Government gives in to #ShutItDown demands
14 October 2020 | Crime
The government has given in to various demands made by young – and mostly female - protesters who occupied the streets of Windhoek and other towns to condemn increasing cases of sexual and gender-based violence (SGBV).
The tipping point of the protests, which started on Thursday last week, was the discovery of Shannon Wasserfall’s remains in a shallow grave at Walvis Bay.
The remains were officially confirmed on Monday night be those of Wasserfall, whose death has landed her closest friend and godmother of her child, Azaan Madisia, behind bars.
Protesters marched to Wernhil Park, one of the main shopping centres in Windhoek, to shut it down and send a message that corporate Namibia has a duty in the fight against the violence.
Reacting to the protesters, Prime Minister Saara Kuugongelwa-Amadhila said in a statement yesterday that one of the first responses would be the establishment of a court to deal specifically with cases of gender-based violence (GBV).
“The establishment of such courts has been agreed upon. Existing court infrastructure will be used in this regard, and where space is a constraint within the sector, arrangements will be made to use other available infrastructures,” said Kuugongelwa-Amadhila.
The Prime Minister said the government would also mobilise more financial resources towards fighting GBV.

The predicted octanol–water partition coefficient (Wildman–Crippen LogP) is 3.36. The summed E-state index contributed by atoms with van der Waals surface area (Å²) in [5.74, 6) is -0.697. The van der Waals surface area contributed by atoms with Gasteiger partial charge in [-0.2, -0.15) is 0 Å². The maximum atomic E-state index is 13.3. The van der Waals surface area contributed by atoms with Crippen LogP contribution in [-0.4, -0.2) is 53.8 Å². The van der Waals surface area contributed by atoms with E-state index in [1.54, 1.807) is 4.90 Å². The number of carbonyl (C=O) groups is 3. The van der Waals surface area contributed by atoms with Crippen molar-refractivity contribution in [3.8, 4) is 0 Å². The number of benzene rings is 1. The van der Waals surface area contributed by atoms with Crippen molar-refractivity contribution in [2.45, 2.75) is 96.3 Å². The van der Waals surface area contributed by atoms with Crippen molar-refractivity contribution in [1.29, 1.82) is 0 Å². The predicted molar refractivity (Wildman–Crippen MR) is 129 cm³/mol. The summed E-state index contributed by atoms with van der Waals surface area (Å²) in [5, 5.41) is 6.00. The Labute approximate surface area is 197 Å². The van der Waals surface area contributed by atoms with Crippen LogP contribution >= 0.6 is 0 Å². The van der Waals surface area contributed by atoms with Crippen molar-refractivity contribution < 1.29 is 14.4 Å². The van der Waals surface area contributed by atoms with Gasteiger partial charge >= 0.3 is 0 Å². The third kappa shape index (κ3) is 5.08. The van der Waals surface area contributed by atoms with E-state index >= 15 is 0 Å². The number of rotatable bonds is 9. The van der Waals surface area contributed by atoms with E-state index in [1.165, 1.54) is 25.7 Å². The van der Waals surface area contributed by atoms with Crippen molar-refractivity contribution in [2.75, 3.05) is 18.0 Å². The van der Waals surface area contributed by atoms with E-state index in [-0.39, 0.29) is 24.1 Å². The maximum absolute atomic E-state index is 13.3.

“Government will continue to mobilise more financial and logistical resources to enable the law enforcement agencies to conduct more operations and patrols as part of crime prevention and SGBV across the country,” she said.
The protesters had also called for a more visible police presence. Reacting to the demand, Kuugongelwa-Amadhila said law enforcement agencies had already been mobilised.
The government would also properly capacitate the GBV Protection Unit of the Namibian Police, she promised.
“Government will ensure capacity in the GBV Unit. The Namibian Police will identify candidates to fill the vacancies at GBV Protection Units as a matter of urgency and train GBV investigators,” she said.
About 159 vacancies would need to be filled, Kuugongelwa-Amadhila said.
“The recruitment and training of personnel in the areas of biological trace identification is prioritised starting this financial year,” she added.
According to Kuugongelwa-Amadhila, the prevalence of GBV is worrisome and unacceptable.
“We share in the repagination of the Namibian public at the situation of GBV and are in full agreement with the public that this situation cannot be allowed to continue. We assure the Namibian people that the measures announced as requested for implementation will be implemented with expediency and commitment,” Kuugongelwa-Amadhila said.